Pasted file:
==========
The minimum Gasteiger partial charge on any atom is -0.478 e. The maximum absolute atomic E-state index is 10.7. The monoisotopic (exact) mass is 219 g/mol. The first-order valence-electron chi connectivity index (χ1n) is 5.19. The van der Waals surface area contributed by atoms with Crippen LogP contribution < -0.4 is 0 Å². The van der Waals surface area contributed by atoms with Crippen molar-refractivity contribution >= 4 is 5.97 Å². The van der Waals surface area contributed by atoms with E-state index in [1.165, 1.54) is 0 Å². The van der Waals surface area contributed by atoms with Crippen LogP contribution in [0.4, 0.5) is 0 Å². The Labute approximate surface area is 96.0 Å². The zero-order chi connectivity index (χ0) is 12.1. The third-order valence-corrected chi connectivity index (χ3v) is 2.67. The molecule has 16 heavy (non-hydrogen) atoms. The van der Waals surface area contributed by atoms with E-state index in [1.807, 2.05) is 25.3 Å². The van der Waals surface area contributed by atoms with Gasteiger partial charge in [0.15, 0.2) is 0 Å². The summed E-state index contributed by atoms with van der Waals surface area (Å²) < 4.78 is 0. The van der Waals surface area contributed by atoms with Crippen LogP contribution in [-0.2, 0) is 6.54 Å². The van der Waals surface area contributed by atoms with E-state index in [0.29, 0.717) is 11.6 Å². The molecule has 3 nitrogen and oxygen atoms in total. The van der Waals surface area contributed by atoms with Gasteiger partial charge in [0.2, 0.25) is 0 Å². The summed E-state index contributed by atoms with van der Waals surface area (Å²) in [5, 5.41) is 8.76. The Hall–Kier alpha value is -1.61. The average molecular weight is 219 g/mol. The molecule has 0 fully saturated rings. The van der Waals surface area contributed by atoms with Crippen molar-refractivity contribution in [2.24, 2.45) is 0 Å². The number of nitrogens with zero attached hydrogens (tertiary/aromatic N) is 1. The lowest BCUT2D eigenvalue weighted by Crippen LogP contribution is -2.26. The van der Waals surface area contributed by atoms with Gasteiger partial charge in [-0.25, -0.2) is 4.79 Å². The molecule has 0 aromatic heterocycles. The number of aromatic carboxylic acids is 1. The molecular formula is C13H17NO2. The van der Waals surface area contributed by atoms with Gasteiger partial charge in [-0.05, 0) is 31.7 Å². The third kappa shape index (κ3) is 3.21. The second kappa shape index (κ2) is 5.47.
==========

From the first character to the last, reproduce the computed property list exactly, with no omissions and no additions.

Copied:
The minimum Gasteiger partial charge on any atom is -0.478 e. The maximum absolute atomic E-state index is 10.7. The monoisotopic (exact) mass is 219 g/mol. The first-order valence-electron chi connectivity index (χ1n) is 5.19. The van der Waals surface area contributed by atoms with Crippen LogP contribution < -0.4 is 0 Å². The van der Waals surface area contributed by atoms with Crippen molar-refractivity contribution >= 4 is 5.97 Å². The van der Waals surface area contributed by atoms with E-state index in [1.165, 1.54) is 0 Å². The van der Waals surface area contributed by atoms with Crippen LogP contribution in [0.4, 0.5) is 0 Å². The Labute approximate surface area is 96.0 Å². The zero-order chi connectivity index (χ0) is 12.1. The third-order valence-corrected chi connectivity index (χ3v) is 2.67. The molecule has 16 heavy (non-hydrogen) atoms. The van der Waals surface area contributed by atoms with E-state index in [1.807, 2.05) is 25.3 Å². The van der Waals surface area contributed by atoms with Gasteiger partial charge in [0.15, 0.2) is 0 Å². The summed E-state index contributed by atoms with van der Waals surface area (Å²) < 4.78 is 0. The van der Waals surface area contributed by atoms with Crippen LogP contribution in [-0.2, 0) is 6.54 Å². The van der Waals surface area contributed by atoms with E-state index in [0.29, 0.717) is 11.6 Å². The molecule has 3 nitrogen and oxygen atoms in total. The van der Waals surface area contributed by atoms with Gasteiger partial charge in [0.2, 0.25) is 0 Å². The summed E-state index contributed by atoms with van der Waals surface area (Å²) in [5, 5.41) is 8.76. The Hall–Kier alpha value is -1.61. The average molecular weight is 219 g/mol. The molecule has 0 fully saturated rings. The van der Waals surface area contributed by atoms with Crippen molar-refractivity contribution in [2.24, 2.45) is 0 Å². The number of nitrogens with zero attached hydrogens (tertiary/aromatic N) is 1. The lowest BCUT2D eigenvalue weighted by Crippen LogP contribution is -2.26. The van der Waals surface area contributed by atoms with Gasteiger partial charge in [-0.25, -0.2) is 4.79 Å². The molecule has 0 aromatic heterocycles. The number of aromatic carboxylic acids is 1. The molecular formula is C13H17NO2. The van der Waals surface area contributed by atoms with Gasteiger partial charge in [-0.05, 0) is 31.7 Å². The third kappa shape index (κ3) is 3.21. The second kappa shape index (κ2) is 5.47.